From Bester to Beck – Our Past Is Our Future?

There’s been a notion festering at the back of my mind for a while. At what point does the supposed ideal presented to us of faster, better and easier collapse in on itself like a hastily built structure? Step forward to suggest that doing something slower and committing to something that takes time and effort to truly understand, and you may be branded as somehow ‘old fashioned’ or worse still ‘traditional’. It’s not a matter of modern is always best. When I say modern, I mean in terms of what is current. We don’t appear to as a whole have much collective choice in the matter. The way contemporary society does things now can be no other way.

There are signs of change though. Beck recently released an album called Song Reader that is a 108 page book of sheet music, no CD or MP3 version given. Lee Brackstone, Faber & Faber’s publishing director says, “[The book] makes a radical statement about the value and importance of performed and recorded music at a time when these very things are under threat.” The threat being increased industry control of ‘puppet’ pop stars and the transformation of music into a digital cloud of data.

Beck's Song Reader

Sample pages from Beck’s Song Reader

The American science fiction author Alfred Bester (1913 – 1987) who is lorded as one of the major contributors to modern science fiction, wrote a book called The Stars My Destination (1956) that was originally released as a serialisation in Galaxy Magazine (1956). His story cleverly introduces a return to what I’m going to call ‘the slow’. In the time that the novel is set, people are able ‘jaunt’, which in essence means to be able to physically teleport oneself through an innate potential contained within everyone. With this ability, which isn’t equally potent across individuals, personal travel is instant and great distances can be covered (limited by this individual variation). The story is centered on one character’s retribution and redemption, but to cut to my point, there are sections where in order for the rich and privileged to be able to display their difference in a world of teleportation and space travel, they elect to do things slowly and use outdated transportation such as steam power. The significance of this for me, is that in order to show true value, those that in theory have everything turn to something more meaningful. Granted, it is still under the umbrella of being a flagrant display of wealth, but the value remains the same and becomes the star of the show (no pun intended).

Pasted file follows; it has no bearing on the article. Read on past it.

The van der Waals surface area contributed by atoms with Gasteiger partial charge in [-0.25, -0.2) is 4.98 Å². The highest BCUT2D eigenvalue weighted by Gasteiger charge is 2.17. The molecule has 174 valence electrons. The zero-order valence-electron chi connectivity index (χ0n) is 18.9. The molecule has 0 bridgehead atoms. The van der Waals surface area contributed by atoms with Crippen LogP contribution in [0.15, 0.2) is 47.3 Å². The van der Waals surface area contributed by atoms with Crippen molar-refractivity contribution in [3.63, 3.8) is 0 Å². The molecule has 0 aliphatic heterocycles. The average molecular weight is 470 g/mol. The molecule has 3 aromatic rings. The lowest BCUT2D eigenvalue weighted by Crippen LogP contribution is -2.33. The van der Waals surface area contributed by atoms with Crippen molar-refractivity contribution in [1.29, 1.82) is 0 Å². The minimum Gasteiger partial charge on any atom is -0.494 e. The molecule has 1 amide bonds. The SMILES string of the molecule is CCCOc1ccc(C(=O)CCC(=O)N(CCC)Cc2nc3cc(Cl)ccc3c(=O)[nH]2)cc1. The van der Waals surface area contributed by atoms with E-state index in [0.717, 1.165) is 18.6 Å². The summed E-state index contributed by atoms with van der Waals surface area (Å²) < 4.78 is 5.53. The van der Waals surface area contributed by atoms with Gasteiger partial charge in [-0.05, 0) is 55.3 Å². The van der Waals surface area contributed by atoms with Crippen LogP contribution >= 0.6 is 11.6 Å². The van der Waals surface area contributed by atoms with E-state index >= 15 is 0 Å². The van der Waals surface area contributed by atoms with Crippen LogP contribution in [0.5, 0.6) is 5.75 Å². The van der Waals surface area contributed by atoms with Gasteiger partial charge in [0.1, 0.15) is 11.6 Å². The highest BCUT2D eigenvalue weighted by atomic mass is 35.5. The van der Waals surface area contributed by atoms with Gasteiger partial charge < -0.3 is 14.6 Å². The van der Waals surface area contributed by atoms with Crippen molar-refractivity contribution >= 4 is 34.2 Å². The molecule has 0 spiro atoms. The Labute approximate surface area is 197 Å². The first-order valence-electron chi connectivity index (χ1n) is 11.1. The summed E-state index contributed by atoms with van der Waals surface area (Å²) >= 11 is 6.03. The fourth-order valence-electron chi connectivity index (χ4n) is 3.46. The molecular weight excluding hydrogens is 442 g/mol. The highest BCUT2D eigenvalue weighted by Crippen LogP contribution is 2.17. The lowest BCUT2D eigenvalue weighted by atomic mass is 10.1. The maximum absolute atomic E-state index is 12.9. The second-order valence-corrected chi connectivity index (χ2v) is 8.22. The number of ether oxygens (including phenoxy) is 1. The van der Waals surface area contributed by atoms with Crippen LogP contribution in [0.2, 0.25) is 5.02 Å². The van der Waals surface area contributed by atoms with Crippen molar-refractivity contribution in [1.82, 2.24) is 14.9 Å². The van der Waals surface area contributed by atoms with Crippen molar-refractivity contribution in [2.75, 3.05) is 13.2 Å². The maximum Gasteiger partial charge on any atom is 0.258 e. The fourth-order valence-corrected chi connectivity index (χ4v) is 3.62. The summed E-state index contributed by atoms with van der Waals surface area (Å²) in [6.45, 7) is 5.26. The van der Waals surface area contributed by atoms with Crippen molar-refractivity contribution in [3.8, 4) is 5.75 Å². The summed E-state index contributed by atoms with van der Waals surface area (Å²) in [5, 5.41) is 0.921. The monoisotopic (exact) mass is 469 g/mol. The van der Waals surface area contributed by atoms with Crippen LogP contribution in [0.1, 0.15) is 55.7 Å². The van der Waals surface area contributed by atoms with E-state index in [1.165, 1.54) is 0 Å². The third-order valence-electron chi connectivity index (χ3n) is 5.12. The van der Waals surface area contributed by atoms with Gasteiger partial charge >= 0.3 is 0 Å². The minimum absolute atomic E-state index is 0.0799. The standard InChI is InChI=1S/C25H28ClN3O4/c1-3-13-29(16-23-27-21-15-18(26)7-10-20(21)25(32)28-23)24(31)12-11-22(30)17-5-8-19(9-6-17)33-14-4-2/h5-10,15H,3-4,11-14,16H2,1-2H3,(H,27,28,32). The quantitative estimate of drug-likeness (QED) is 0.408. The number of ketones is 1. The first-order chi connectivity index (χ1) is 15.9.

Initial serialisation of The Stars My Destination by Alfred Bester in Galaxy Magazine.

Initial serialisation of The Stars My Destination by Alfred Bester in Galaxy Magazine 1956.

I was invited to a new years eve party, where the hosts had a newly renovated (by themselves and a friend) jukebox that played 7″ vinyl. For the majority of the time the jukebox became the heart of the party, a real talking point and spectacle. I was amazed at its volume capability and sound quality. The obvious tactile nature of pressing clunky keys to bring up records and then watching the mechanism in action is all part of ‘the slow’.  I’m not advocating mere nostalgia here, but am suggesting that older ways of doing things aren’t necessarily worse than their modern equivalent. To me there is greater value to be found in activities, devices and mechanisms that aren’t immediately ‘convenient’. I am after all a child of the cassette tape.

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